Tag Archives: hand signals

Day 11: It’s a sponge type of day!

today’s general agenda: morning dive —> debrief —> seagrass exploration —> presentations 

Out first research project at Glover’s Reef involves us using transects to address a question about Marine Protected Areas and the reef. Marine Protected Areas (MPA) are designated areas where fishing is restricted or prohibited. We wanted to use this opportunity look at the amount of live coral in MPA and non-MPA reefs. The beauty of fieldwork is that you never know what to expect. This morning, since waves were generally calm, we quickly got geared up and went out to two different patch reefs. We got our clipboards, transect tape, and quadrats and started our data collection. 

Surprisingly, Anna and I were a lot faster today. In comparison to the first two days, we managed to stay afloat and communicate effectively with hand signals. As we were collecting, we were also trying to avoid getting stung by fire corals. I also came to terms that wounds are almost inevitable. I would swim around and another finger would randomly start feeling some sharp pain. Was it the crab, fire corals, or urchin? who knows!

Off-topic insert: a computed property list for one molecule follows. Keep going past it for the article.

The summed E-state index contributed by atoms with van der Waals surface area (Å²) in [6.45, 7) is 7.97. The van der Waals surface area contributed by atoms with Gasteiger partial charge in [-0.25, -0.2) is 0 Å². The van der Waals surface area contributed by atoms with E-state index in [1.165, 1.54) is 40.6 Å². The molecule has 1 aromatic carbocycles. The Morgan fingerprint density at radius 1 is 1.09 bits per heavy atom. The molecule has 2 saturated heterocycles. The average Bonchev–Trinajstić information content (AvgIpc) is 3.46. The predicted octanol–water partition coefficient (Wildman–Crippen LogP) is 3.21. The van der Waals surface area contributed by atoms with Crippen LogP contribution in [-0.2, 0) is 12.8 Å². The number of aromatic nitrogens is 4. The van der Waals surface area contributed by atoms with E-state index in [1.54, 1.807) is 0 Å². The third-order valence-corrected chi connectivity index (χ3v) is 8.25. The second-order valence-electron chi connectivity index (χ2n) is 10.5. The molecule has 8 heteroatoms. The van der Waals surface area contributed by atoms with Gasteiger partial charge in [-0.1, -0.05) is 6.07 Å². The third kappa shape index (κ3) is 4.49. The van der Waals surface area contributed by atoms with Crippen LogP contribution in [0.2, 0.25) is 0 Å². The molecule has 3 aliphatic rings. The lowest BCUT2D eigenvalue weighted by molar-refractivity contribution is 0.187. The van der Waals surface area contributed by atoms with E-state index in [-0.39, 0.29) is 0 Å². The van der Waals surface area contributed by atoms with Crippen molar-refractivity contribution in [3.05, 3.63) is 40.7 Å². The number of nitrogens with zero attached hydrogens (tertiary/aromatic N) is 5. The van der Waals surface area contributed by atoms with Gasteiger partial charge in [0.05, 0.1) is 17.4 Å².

Anna signaling “corals” to me

While exploring the different patch reefs, we came across so many sponges! We saw Azure vase sponge, Ailochroria crassa, branching vase sponge, and red boring sponges! I want to highlight red boring sponges because they are literally embedded within corals. They compete with corals and cause a ring of dead corals where the corals and sponges meet. 

In the afternoon, we went to explore seagrass patches near the research station. Seagrass patches are good nurseries for animals, and it was shallow enough for us to swim around without fins. I was able to find a diadema skeleton and some chicken liver sponge. These sponges were scattered all over the seafloor, with some firmly attached onto seagrass. When we went back to the station, someone found what might be Aiolochrorio crassa, which is a lobe shaped sponge. 

me explaining types of sponges we found to the group PC: Dr. Shore

Of course, after we’ve examined them all, we scattered them back to the seagrass and called it a day! 

Brendan Wong

Glover’s Reef Marine Reserve, Belize